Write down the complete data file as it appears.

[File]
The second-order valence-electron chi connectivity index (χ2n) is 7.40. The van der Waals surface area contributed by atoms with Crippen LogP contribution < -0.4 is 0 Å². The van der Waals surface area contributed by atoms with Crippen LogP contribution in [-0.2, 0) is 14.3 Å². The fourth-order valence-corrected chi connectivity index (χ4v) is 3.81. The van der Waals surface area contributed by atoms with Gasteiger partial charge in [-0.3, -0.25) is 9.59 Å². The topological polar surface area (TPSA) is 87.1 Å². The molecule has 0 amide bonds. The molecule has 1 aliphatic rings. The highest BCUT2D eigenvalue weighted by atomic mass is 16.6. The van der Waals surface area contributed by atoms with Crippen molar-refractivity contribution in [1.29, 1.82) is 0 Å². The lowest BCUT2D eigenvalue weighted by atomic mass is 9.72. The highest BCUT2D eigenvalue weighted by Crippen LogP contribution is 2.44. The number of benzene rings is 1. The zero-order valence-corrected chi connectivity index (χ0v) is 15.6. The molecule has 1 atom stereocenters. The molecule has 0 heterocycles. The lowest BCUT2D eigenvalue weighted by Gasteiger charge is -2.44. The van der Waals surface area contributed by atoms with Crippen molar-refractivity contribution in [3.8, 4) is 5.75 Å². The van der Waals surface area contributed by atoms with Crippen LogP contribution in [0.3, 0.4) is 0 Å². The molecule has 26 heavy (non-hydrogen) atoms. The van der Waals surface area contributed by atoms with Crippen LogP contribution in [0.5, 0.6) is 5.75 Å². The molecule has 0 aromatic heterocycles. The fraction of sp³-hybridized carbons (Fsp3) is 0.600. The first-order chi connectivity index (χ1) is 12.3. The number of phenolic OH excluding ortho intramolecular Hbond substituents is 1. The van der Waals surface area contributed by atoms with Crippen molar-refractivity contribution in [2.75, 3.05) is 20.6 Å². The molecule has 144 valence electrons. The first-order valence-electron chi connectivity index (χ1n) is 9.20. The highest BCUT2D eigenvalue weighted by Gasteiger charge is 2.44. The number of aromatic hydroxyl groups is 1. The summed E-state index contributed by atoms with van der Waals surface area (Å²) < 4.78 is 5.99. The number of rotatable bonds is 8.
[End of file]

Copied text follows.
The second-order valence-electron chi connectivity index (χ2n) is 7.40. The van der Waals surface area contributed by atoms with Crippen LogP contribution < -0.4 is 0 Å². The van der Waals surface area contributed by atoms with Crippen LogP contribution in [-0.2, 0) is 14.3 Å². The fourth-order valence-corrected chi connectivity index (χ4v) is 3.81. The van der Waals surface area contributed by atoms with Gasteiger partial charge in [-0.3, -0.25) is 9.59 Å². The topological polar surface area (TPSA) is 87.1 Å². The molecule has 0 amide bonds. The molecule has 1 aliphatic rings. The highest BCUT2D eigenvalue weighted by atomic mass is 16.6. The van der Waals surface area contributed by atoms with Crippen molar-refractivity contribution in [1.29, 1.82) is 0 Å². The lowest BCUT2D eigenvalue weighted by atomic mass is 9.72. The highest BCUT2D eigenvalue weighted by Crippen LogP contribution is 2.44. The number of benzene rings is 1. The zero-order valence-corrected chi connectivity index (χ0v) is 15.6. The molecule has 1 atom stereocenters. The molecule has 0 heterocycles. The lowest BCUT2D eigenvalue weighted by Gasteiger charge is -2.44. The van der Waals surface area contributed by atoms with Crippen molar-refractivity contribution in [3.8, 4) is 5.75 Å². The van der Waals surface area contributed by atoms with Crippen LogP contribution in [0.3, 0.4) is 0 Å². The molecule has 26 heavy (non-hydrogen) atoms. The van der Waals surface area contributed by atoms with Crippen LogP contribution in [0.5, 0.6) is 5.75 Å². The molecule has 0 aromatic heterocycles. The fraction of sp³-hybridized carbons (Fsp3) is 0.600. The first-order chi connectivity index (χ1) is 12.3. The number of phenolic OH excluding ortho intramolecular Hbond substituents is 1. The van der Waals surface area contributed by atoms with Crippen molar-refractivity contribution in [2.75, 3.05) is 20.6 Å². The molecule has 144 valence electrons. The first-order valence-electron chi connectivity index (χ1n) is 9.20. The highest BCUT2D eigenvalue weighted by Gasteiger charge is 2.44. The number of aromatic hydroxyl groups is 1. The summed E-state index contributed by atoms with van der Waals surface area (Å²) < 4.78 is 5.99. The number of rotatable bonds is 8.